News & Commentary
Editorial: Why does NM give elk-hunt permits to private landowners, fire commissioners who question the status quo?
By Albuquerque Journal Editorial Board
This editorial looks at the current flawed system in which New Mexico Game and Fish Commissioners are appointed and removed by the Governor with little to no oversight. This year, two commissioners were dismissed because their positions clashed with those of the governor. All appointed commissioners are supposed to by confirmed by the state Senate, although that has not happened in recent years. “The system is stacked so the only qualification to serve is showing fealty to the governor rather than making independent decisions about a resource you’re entrusted to manage and protect on behalf of the residents of New Mexico. That has to change.”
Wildlife for All’s Executive Director Kevin Bixby recently talked about wrestling wildlife governance reform from the tight grip of the hunting, fishing, and gun industries on Rewinding Earth’s podcast (Episode 92).
Three new Vermont Fish and Wildlife Board members with a love of hunting appointed without due process
By Emma Cotton
Gov. Phil Scott of Vermont recently appointed three new members to the state’s Fish and Wildlife Board. “All three cite a love of hunting that began during childhood.” Qualified candidates submitted applications – yet never received any reply. Appointments to commissions need to be transparent and follow due process.
By Fred Koontz & Adrian Treves
This op-ed examines Wisconsin’s Department of Natural Resources and its priorities (which are at odds with current human values and biodiversity needs). “Clarifying the DNR’s mandate around a top priority of conserving all wildlife for all people will provide a unifying direction for the floundering board and strengthen the department’s biodiversity mission. Changing the department’s purpose recognizes that government agencies require modifications as society’s needs and public values change.”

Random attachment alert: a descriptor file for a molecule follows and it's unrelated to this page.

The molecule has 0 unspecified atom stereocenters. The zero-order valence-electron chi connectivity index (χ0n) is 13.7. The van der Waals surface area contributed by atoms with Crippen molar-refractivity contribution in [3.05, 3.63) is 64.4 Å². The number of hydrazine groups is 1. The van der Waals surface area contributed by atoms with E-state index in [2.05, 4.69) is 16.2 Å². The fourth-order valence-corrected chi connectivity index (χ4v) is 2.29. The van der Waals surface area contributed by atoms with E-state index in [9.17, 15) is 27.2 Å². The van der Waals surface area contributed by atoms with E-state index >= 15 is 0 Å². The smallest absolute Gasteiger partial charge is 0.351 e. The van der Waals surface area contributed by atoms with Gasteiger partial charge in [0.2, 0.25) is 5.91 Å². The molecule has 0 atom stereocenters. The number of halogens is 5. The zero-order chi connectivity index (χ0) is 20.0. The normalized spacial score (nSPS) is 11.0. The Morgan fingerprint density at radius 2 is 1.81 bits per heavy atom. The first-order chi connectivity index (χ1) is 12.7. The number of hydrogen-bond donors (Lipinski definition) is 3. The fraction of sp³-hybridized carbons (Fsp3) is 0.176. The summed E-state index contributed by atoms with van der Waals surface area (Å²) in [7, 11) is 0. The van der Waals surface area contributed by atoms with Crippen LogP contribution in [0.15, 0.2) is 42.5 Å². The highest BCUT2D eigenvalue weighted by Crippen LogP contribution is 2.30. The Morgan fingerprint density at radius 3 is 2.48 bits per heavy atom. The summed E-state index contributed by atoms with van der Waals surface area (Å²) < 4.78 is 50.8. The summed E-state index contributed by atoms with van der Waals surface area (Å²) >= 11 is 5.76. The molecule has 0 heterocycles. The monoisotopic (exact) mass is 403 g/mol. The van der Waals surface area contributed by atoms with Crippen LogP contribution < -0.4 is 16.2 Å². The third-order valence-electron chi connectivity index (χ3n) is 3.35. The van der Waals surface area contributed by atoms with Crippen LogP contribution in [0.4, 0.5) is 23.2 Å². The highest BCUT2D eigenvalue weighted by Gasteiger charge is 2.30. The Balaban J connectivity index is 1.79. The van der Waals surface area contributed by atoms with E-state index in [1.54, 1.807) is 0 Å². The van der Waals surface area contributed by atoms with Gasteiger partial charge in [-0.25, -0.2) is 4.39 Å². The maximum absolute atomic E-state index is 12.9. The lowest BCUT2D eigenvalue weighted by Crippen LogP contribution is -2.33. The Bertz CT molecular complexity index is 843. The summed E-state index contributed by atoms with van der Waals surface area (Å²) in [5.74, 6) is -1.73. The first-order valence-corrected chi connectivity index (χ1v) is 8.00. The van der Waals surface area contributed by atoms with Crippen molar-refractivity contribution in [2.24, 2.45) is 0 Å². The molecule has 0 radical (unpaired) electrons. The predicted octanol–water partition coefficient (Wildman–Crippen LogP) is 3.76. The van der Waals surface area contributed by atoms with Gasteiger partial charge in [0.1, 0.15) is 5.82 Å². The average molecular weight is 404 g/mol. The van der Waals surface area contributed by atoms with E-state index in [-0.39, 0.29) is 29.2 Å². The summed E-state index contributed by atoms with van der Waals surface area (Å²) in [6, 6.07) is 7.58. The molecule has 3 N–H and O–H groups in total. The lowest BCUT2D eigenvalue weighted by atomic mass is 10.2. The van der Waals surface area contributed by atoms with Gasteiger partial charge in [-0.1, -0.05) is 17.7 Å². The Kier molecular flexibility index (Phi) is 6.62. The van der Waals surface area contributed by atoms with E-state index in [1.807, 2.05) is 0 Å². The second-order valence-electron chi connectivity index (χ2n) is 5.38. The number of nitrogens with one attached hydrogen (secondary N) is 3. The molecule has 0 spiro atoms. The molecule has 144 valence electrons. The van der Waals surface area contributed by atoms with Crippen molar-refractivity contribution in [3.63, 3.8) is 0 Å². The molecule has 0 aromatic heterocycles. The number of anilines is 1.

By Michael Doyle
TUS Fish and Wildlife Service plans to open and expand hunting and fishing at 19 wildlife refuges which will open up 54,000 acres of land to hunting and fishing. While the federal agency will limit these opportunities to non-lead shells, ammo, and tackle, opposing senators have argued that “Policies or actions that reduce or limit sportsmen activities necessarily implicate wildlife conservation programs by affecting state agencies’ revenue.” These legislators are holding funding hostage in wildlife policymaking by urging the FWS Director not to ban lead.
By Ashley Stimson
The California Fish and Game Commission (CFGC) recently designated four species of bumble bee as endangered species after California’s Superior Court ruled they fell under a broad definition of what constitutes a “fish”.
By Robert Toricelli
In this op-ed, former U.S. senator Torricelli makes the case for reform of the New Jersey Fish and Wildlife Council, explaining that many of the state’s regulations are not based on legitimate science.
Whose values count most in determining Vermont’s fish and wildlife priorities, regulations and public policies?
By Walter Medwid
In this op-ed Medwid writes, “Vermonters should rethink the focus of the Fish & Wildlife Department. Threats to biodiversity and shifting human values challenge the underpinnings of the department and the Fish & Wildlife Board…Whose values count most in determining Vermont’s fish and wildlife priorities, regulations, and public policies?”
By Fred Koontz.
In this op-ed by former Washington Fish and Wildlife Commission member Fred Koontz, he describes the current state of the state’s Department of Fish and Wildlife as a ‘political quagmire.’ “States are obligated to protect wildlife for current and future generations. The sad truth is that we are failing.”
By Chris Smith.
On April 1st, Roxy’s Law, which bans traps, snares, and poisons on public lands, went into effect in New Mexico. Despite this progress, New Mexico isn’t the beacon of wildlife management that it should be.